India: FDI policy review begins as inflows drop despite auto route

  • The government is examining India’s foreign direct investment policy to look for new areas that can be opened to overseas investors and sectors that face hurdles despite being on the automatic route.
  • The exercise comes after FDI equity inflows into India fell in 2018-19, for the first time in six years, with a steep decline in telecom, pharmaceuticals and power.
  • FDI equity inflows into India declined 1% to USD44.4bn in 2018-19 from a record USD44.8bn in the 2017-18, data released by the Department for Promotion of Industry and Internal Trade on 28 May 19 showed.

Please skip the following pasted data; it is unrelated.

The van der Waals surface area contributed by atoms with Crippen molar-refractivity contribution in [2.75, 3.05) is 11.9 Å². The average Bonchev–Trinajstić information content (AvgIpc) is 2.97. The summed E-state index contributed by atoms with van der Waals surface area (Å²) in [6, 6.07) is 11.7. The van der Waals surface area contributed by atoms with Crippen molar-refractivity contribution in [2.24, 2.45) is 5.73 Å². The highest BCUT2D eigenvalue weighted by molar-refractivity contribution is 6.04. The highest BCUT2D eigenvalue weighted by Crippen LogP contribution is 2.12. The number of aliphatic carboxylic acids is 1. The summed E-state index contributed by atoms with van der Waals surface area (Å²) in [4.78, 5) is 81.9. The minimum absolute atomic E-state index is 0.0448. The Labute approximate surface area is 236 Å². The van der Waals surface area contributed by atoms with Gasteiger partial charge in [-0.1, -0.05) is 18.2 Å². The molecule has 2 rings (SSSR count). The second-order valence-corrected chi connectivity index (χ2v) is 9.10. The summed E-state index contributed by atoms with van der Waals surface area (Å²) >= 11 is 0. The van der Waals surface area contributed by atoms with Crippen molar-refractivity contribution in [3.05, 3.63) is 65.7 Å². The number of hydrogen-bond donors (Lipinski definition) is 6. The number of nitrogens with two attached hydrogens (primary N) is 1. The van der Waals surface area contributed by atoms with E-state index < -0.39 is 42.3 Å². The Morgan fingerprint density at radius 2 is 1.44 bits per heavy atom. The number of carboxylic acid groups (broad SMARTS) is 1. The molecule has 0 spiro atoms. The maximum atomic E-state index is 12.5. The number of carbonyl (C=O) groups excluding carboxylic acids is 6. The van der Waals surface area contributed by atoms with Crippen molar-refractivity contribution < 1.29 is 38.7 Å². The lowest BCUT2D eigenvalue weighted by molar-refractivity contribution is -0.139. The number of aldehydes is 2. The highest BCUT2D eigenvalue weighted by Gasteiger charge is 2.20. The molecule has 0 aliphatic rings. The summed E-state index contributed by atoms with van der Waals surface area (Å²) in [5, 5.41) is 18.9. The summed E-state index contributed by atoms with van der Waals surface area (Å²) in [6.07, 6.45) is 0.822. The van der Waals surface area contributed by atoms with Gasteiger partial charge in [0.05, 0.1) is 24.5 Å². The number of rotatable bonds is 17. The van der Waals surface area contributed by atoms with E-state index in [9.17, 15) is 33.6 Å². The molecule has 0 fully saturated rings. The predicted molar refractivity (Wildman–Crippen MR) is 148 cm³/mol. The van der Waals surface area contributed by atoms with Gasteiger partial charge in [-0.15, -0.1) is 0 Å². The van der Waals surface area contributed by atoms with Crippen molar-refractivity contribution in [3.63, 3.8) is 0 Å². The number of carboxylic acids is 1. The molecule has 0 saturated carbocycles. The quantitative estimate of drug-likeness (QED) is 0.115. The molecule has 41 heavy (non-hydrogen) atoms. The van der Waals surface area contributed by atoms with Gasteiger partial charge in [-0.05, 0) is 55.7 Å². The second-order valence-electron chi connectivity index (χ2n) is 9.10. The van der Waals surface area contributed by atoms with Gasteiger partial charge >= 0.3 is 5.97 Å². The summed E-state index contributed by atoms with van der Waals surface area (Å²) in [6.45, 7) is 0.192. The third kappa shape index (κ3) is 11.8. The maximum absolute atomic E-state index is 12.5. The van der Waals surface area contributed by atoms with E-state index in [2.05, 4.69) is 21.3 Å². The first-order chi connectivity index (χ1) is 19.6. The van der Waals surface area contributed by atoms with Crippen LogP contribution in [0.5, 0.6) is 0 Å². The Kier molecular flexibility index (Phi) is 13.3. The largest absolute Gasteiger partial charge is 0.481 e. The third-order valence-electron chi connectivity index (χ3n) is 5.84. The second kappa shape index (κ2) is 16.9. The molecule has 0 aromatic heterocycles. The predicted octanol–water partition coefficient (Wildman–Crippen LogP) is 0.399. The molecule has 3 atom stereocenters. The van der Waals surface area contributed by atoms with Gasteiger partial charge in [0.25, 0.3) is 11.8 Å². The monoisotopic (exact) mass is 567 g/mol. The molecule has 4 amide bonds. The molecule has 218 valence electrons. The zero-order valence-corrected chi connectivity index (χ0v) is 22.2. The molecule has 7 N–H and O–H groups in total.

• Foreign investments fell 56% to USD2.7bn in telecommunications and 74% to USD266mn in pharmaceuticals. In the power sector, FDI shrank 32% to USD1.1bn. The declines came even though foreign investors can own up to 100% stake in telecom and pharma companies.
  • In telecom services, 100% FDI is allowed, with up to 49% permitted automatically. In pharmaceuticals, 100% FDI is allowed under the automatic route in greenfield projects and up to 74% in existing businesses.
  • Another official said the decline in inflows was marginal and should not be an issue of concern, although the department is analysing the reasons for the fall.
  • As per the official data, Singapore replaced Mauritius as the top source of foreign investment. FDI inflows from Singapore came in at USD16.2bn, double the amount of from Mauritius.
  • Sectors that recorded a growth in FDI were services (USD9.15bn), computer software and hardware (USD6.41bn), trading (USD4.46bn) and automobiles (USD2.62bn).

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